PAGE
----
As a result of her fall, Rhoda sustained a compound trimalleolar fracture of her left tibia and fibula. She was transported to Baptist East Hospital by ambulance where she underwent surgery on her lower leg. During the surgery, two pins were placed in her tibia and a plate was screwed into her fibula. She remained in the hospital for four days and three nights, and upon her release, was forbidden from placing any weight on her left leg for a month, practically confining her to bed or a wheelchair. Since recovering she has relied on a cane to walk and has experienced vascular problems causing increased swelling in her left ankle. Because her vascular problems are aggravated by flying, and air travel is essential to her work as a medical malpractice attorney, Rhoda no longer handles medical malpractice cases.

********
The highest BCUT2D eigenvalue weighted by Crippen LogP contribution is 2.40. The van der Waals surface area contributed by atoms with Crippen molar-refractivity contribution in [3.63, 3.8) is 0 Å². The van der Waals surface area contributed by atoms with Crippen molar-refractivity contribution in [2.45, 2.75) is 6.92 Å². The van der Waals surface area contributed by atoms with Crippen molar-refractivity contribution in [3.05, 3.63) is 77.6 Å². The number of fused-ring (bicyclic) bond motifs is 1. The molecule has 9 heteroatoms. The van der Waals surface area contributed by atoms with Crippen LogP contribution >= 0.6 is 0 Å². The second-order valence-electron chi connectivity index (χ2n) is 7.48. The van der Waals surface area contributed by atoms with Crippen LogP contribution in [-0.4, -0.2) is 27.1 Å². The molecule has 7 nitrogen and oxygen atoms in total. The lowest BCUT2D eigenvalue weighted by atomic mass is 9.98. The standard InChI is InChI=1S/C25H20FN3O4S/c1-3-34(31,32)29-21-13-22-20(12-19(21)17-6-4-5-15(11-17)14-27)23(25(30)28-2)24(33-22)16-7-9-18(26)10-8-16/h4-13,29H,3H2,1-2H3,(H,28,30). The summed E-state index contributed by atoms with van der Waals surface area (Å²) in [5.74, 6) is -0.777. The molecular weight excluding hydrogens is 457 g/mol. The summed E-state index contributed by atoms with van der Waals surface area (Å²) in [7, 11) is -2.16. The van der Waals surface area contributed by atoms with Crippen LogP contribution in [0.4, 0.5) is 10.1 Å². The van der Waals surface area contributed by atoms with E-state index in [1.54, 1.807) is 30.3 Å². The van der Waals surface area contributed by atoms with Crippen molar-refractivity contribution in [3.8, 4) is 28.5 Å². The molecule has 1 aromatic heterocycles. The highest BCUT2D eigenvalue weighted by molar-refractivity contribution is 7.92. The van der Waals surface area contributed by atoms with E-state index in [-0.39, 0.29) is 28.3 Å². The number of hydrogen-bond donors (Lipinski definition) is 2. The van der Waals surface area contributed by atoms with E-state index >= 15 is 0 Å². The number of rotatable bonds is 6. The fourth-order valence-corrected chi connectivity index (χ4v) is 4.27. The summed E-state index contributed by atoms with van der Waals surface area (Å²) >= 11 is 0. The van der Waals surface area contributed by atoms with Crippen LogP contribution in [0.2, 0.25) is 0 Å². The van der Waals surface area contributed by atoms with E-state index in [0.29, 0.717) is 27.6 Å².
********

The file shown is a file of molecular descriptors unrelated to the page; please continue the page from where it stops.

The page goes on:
On December 16, 2005, Rhoda filed a complaint alleging Rader, Mayflower and PPM breached a duty owed to her by: (1) failing to reasonably design, construct and maintain the exit area of the property and business in a reasonably safe condition; (2) negligently constructing a step in an unreasonably dangerous area; and (3) failing to warn of the unreasonably dangerous exit area and step, thus creating a dangerous condition. After answering interrogatories, responding to requests for production and deposing Rhoda, Rader moved for summary judgment alleging Rhoda's own words eliminated any genuine issue of material fact. Further, Rader argued it was entitled to judgment as a matter of law because: (1) there were no violations of the Kentucky Building Code; (2) the threshold's condition was open and obvious; (3) Rhoda knew of the threshold's condition; (4) Rader had satisfied any duty to warn of the threshold's condition by placing yellow- and black-striped caution tape over the aluminum doorsill; (5) the proximate cause of Rhoda's fall was her own inattentiveness in failing to look where she was walking; and (6) Rhoda failed to articulate any cause for her fall warranting judgment in her favor.